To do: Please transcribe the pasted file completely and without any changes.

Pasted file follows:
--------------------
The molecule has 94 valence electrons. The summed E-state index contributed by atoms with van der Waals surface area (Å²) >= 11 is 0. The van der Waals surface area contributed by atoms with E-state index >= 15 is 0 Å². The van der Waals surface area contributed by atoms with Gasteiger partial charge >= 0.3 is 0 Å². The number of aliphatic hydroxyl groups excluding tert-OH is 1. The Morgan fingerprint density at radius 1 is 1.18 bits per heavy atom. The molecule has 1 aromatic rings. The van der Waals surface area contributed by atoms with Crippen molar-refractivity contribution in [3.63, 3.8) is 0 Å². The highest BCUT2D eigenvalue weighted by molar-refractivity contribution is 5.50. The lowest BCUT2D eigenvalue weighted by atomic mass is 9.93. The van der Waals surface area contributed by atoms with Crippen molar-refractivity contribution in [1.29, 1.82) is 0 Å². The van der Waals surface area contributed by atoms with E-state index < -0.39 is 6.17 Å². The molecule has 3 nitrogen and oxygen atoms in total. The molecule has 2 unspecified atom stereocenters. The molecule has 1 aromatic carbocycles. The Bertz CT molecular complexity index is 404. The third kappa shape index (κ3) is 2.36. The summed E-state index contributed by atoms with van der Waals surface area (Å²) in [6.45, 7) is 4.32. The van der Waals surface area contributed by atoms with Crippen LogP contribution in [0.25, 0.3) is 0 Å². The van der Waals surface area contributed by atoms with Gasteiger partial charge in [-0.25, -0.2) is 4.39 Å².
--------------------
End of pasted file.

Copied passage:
The molecule has 94 valence electrons. The summed E-state index contributed by atoms with van der Waals surface area (Å²) >= 11 is 0. The van der Waals surface area contributed by atoms with E-state index >= 15 is 0 Å². The van der Waals surface area contributed by atoms with Gasteiger partial charge >= 0.3 is 0 Å². The number of aliphatic hydroxyl groups excluding tert-OH is 1. The Morgan fingerprint density at radius 1 is 1.18 bits per heavy atom. The molecule has 1 aromatic rings. The van der Waals surface area contributed by atoms with Crippen molar-refractivity contribution in [3.63, 3.8) is 0 Å². The highest BCUT2D eigenvalue weighted by molar-refractivity contribution is 5.50. The lowest BCUT2D eigenvalue weighted by atomic mass is 9.93. The van der Waals surface area contributed by atoms with Crippen molar-refractivity contribution in [1.29, 1.82) is 0 Å². The van der Waals surface area contributed by atoms with E-state index < -0.39 is 6.17 Å². The molecule has 3 nitrogen and oxygen atoms in total. The molecule has 2 unspecified atom stereocenters. The molecule has 1 aromatic carbocycles. The Bertz CT molecular complexity index is 404. The third kappa shape index (κ3) is 2.36. The summed E-state index contributed by atoms with van der Waals surface area (Å²) in [6.45, 7) is 4.32. The van der Waals surface area contributed by atoms with Crippen LogP contribution in [0.25, 0.3) is 0 Å². The van der Waals surface area contributed by atoms with Gasteiger partial charge in [-0.25, -0.2) is 4.39 Å².